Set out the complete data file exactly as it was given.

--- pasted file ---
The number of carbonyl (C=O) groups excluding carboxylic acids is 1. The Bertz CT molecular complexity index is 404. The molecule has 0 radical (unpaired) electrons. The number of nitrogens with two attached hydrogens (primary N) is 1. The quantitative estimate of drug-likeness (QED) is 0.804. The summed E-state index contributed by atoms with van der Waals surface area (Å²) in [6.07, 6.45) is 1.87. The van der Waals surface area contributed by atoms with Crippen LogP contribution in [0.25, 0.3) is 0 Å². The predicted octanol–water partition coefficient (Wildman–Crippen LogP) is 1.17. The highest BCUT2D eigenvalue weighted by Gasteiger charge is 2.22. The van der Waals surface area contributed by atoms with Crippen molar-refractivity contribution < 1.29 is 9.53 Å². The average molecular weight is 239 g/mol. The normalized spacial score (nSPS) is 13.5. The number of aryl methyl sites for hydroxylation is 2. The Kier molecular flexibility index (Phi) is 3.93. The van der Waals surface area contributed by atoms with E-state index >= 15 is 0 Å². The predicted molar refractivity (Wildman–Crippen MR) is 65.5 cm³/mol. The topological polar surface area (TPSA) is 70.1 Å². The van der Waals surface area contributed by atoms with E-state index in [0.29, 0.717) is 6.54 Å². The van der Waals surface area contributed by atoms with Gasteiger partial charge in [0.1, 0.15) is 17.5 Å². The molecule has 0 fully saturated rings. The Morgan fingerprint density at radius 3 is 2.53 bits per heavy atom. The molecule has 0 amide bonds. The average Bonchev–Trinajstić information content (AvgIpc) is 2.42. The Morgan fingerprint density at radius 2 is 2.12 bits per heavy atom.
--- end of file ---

The number of carbonyl (C=O) groups excluding carboxylic acids is 1. The Bertz CT molecular complexity index is 404. The molecule has 0 radical (unpaired) electrons. The number of nitrogens with two attached hydrogens (primary N) is 1. The quantitative estimate of drug-likeness (QED) is 0.804. The summed E-state index contributed by atoms with van der Waals surface area (Å²) in [6.07, 6.45) is 1.87. The van der Waals surface area contributed by atoms with Crippen LogP contribution in [0.25, 0.3) is 0 Å². The predicted octanol–water partition coefficient (Wildman–Crippen LogP) is 1.17. The highest BCUT2D eigenvalue weighted by Gasteiger charge is 2.22. The van der Waals surface area contributed by atoms with Crippen molar-refractivity contribution < 1.29 is 9.53 Å². The average molecular weight is 239 g/mol. The normalized spacial score (nSPS) is 13.5. The number of aryl methyl sites for hydroxylation is 2. The Kier molecular flexibility index (Phi) is 3.93. The van der Waals surface area contributed by atoms with E-state index >= 15 is 0 Å². The predicted molar refractivity (Wildman–Crippen MR) is 65.5 cm³/mol. The topological polar surface area (TPSA) is 70.1 Å². The van der Waals surface area contributed by atoms with E-state index in [0.29, 0.717) is 6.54 Å². The van der Waals surface area contributed by atoms with Gasteiger partial charge in [0.1, 0.15) is 17.5 Å². The molecule has 0 fully saturated rings. The Morgan fingerprint density at radius 3 is 2.53 bits per heavy atom. The molecule has 0 amide bonds. The average Bonchev–Trinajstić information content (AvgIpc) is 2.42. The Morgan fingerprint density at radius 2 is 2.12 bits per heavy atom.